Many consider the Lamborghini Miura to be the world’s first supercar. The segment has spawned some of the most extreme road cars ever built, pushing the boundaries of engineering and physics. The Miura debuted in 1963, and the automaker celebrated its 60th anniversary with a commemorative video that highlights the original supercar and the competitors it has spawned.
The Miura is the star with the most screen time, but a blue Lamborghini Aventador joins it. Production for the company’s latest supercar ended last year, with its replacement already in development. The Lamborghinis weren’t alone, though, with other supercars like the Porsche 911 Turbo and Audi R8 also making appearances. Conspicuously absent from the video is Ferrari, Lamborghini’s longtime Italian rival. Audi and Porsche’s inclusion makes sense as both are part of the Volkswagen Group alongside Lamborghini.
While Lamborghini revealed its first prototype in 1963, Miura production wouldn’t begin until 1966. The automaker would build around 764 cars before production ended in 1973. Lamborghini used a 3.9-liter V12 to power the supercar, with the engine incrementally making more power throughout its lifecycle.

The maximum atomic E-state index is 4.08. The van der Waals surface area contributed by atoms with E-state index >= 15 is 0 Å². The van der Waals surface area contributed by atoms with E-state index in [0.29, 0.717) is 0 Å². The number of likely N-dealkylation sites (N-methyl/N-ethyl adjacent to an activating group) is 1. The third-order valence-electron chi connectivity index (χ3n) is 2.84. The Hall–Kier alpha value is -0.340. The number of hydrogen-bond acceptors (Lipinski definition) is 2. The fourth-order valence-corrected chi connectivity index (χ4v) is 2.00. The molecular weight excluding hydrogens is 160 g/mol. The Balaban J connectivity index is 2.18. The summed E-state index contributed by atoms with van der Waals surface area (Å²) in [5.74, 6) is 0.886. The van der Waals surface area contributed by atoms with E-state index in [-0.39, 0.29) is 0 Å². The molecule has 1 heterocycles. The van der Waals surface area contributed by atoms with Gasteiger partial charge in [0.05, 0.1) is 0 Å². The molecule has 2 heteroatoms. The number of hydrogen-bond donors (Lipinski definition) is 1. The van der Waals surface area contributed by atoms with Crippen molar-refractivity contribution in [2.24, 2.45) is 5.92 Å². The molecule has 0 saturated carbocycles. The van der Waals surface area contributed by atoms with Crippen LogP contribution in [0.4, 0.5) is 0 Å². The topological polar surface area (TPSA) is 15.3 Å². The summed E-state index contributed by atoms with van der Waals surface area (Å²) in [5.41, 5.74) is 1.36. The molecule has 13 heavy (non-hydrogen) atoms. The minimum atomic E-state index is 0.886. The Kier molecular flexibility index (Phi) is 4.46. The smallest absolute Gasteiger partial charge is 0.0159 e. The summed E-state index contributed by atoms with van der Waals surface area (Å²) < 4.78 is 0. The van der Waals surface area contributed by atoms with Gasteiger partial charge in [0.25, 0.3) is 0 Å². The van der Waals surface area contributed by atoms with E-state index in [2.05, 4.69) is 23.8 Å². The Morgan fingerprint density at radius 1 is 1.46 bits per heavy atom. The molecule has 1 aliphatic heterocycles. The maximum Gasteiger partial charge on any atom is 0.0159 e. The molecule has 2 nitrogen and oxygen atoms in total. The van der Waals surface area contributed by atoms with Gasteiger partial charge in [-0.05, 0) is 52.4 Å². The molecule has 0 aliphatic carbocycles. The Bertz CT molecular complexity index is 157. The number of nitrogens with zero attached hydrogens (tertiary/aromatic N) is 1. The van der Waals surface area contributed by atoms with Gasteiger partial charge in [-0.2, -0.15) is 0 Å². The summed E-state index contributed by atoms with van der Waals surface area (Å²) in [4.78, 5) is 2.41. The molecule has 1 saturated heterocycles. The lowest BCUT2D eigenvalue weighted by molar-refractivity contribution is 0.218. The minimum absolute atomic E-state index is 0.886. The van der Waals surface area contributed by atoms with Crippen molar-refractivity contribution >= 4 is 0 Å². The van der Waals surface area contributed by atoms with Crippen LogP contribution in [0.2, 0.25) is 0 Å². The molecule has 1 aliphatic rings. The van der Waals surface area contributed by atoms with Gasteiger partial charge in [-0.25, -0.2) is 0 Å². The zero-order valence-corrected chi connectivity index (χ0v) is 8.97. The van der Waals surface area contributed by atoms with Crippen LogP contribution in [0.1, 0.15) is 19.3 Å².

It’s been 60 years since the Miura arrived, and we’re hopeful the brand can extend that. However, the industry’s future looks more uncertain than ever as governments enact stricter emissions regulations that will force automakers to adopt electrification. Lamborghini won’t be able to avoid the coming change, with the automaker already confirming that it will electrify its entire lineup by 2024.
The efforts include the Aventador successor, which will pair a V12 with a plug-in hybrid setup. The Huracan hybrid is expected to follow, with an electrified Urus also in development. The automaker will take the full EV plunge in the latter half of the decade with its first fully electric model.
The V12 engine has become a staple for the brand, powering the Countach, the Diablo, the Murcielago, and the Aventador. However, it likely won’t be around another 60 years. This week, the European Union voted to enact a ban on selling new gasoline and diesel cars starting in 2035, which will likely affect Lamborghini. The ban is more than a decade away, but the automaker is likely already considering it.